I was considering not posting at all today. It’s Armistice Day, and I’ve seen some really thoughtful posts from friends and figured that my planned discussion of the latest Doctor Who episode wouldn’t quite be appropriate. I’d have felt like the guy telling his favourite joke at a funeral.
Wednesday is meant to be culture/comment day on here, so why am I talking about WWI and WWII? Because I’m wondering about how art and writing react to war. We’ve seen war poets like Wilfred Owen write eloquent verse about the horror, the hardship and the wrongness of it. The Rupert Brooke glorifying of a soldier’s sacrifice. We’ve seen war through a fantasy lens in Lord Of The Rings. What will our generation add to this kind of canon? I’d hedge a bet it’ll be things like the Hunger Games and the Divergent series. Even Harry Potter, to an extent. Books for the young, about the young in wartime. Not all wars are declared, or can be delcared. The Hunger Games is about the war on the poor. Harry Potter is about the war against death, against sadness and fear.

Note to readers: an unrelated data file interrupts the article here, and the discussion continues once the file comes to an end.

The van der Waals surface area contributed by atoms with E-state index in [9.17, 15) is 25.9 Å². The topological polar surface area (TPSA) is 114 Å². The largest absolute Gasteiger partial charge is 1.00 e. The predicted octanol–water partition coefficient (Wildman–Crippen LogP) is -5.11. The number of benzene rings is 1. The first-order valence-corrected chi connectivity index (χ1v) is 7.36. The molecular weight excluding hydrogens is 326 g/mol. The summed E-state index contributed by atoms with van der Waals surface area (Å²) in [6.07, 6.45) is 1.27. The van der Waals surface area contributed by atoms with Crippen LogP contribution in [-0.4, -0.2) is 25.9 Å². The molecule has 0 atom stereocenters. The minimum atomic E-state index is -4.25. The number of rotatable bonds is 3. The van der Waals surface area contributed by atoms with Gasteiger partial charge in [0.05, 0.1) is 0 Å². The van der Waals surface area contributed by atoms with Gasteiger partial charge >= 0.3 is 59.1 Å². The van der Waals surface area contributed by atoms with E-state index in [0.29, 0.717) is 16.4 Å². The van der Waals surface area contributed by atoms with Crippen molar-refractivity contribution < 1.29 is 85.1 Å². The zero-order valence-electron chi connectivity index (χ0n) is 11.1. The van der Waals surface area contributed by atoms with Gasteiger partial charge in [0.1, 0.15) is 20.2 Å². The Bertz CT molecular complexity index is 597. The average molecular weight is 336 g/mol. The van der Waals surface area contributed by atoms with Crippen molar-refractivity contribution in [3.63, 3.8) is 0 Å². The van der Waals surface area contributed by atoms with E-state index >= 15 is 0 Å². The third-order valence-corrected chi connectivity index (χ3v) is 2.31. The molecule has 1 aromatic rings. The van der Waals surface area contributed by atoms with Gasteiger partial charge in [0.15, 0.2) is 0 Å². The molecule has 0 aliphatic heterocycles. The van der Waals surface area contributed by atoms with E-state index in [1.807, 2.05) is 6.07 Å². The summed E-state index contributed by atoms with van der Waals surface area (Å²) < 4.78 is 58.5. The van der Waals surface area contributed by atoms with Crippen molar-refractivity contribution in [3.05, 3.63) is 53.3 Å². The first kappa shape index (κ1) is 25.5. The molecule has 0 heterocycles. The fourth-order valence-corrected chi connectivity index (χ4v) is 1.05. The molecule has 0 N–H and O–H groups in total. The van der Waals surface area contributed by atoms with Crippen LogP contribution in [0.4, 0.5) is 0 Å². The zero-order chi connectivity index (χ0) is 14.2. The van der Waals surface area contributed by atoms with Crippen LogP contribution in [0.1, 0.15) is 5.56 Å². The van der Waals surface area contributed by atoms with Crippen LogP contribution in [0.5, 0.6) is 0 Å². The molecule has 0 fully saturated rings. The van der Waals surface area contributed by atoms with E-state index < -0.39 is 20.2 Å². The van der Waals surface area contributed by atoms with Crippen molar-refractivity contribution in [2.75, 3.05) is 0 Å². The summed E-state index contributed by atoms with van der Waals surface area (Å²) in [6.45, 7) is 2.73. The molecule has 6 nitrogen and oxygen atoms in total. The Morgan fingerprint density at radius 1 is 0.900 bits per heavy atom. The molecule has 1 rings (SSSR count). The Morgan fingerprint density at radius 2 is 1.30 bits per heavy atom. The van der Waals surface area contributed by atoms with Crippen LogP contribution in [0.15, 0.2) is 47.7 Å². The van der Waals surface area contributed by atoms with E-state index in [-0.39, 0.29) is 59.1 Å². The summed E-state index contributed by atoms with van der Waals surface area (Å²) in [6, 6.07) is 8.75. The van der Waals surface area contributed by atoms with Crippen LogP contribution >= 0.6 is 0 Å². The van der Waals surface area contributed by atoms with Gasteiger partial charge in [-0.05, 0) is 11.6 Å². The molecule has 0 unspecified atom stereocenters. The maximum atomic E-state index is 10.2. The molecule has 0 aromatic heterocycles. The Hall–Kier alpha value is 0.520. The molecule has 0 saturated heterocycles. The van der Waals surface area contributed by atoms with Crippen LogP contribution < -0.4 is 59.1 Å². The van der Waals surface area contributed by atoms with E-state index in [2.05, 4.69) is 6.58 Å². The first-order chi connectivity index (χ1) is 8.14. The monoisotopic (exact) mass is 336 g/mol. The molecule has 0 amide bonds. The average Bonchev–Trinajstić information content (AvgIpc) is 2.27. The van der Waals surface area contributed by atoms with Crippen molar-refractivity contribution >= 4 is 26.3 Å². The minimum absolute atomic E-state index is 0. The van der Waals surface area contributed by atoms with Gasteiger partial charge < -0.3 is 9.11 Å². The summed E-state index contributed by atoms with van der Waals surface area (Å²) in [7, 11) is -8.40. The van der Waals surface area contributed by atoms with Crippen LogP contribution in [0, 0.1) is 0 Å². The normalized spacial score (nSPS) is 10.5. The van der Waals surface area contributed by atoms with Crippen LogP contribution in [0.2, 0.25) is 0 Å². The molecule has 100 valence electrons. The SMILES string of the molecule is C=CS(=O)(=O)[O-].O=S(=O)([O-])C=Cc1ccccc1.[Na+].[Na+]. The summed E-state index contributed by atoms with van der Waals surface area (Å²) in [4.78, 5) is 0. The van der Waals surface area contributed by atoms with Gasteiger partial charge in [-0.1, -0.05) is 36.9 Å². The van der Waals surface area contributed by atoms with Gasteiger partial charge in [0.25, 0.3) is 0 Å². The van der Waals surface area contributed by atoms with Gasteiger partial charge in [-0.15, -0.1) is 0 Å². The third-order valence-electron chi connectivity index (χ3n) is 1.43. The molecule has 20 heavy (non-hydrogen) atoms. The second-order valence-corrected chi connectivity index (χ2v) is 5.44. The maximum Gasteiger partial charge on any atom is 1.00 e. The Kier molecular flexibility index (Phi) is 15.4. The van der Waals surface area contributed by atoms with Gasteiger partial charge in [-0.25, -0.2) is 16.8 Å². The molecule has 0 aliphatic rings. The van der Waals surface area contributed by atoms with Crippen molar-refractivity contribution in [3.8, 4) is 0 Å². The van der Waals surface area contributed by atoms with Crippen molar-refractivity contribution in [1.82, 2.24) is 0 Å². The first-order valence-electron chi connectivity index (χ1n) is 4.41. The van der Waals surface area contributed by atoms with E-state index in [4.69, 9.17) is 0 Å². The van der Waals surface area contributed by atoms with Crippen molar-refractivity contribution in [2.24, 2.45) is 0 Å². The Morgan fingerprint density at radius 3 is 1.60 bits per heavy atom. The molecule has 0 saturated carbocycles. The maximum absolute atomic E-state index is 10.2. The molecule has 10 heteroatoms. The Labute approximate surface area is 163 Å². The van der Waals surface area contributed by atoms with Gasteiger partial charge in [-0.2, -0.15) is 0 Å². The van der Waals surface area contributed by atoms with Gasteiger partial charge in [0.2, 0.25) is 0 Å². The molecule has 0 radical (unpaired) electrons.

There was a theory about postmodernism, forgive me, I can’t remember who espoused it, that no art of real merit could be created after WWII. That after we drop a nuclear weapon on two cities then we’ve pretty much made everything meaningless. Once you can unravel atoms then the form of things doesn’t really matter any more, I guess. This probably explains why postmodernism lacks definition. Nothing matters.
The problem with that, I think, is that it all feels a bit teenage angst, all too easy. Nothing matters, so why bother? Slam the door and refuse to engage. Now, some people quote from great philosophers and some people quote from great artists and musicians, but all too often I’ll quote from Joss Whedon*. In one episode of Angel, the title character says, “If nothing we do matters, all that matters is what we do.” I think I like that. Yes, we can unravel atoms, but we can also make new ones, smash particles together to discover things we don’t have names for and that will only give us more questions than we had to begin with. I don’t believe in an afterlife, in the great beyond, but that only means that this aimless one I have is more important, and because I live in a free society, I can aim it anywhere I like. Not everyone has that privilege, the boys pressed into war, trenches, airplanes and boats, didn’t have that privilege. So I better make the most of it.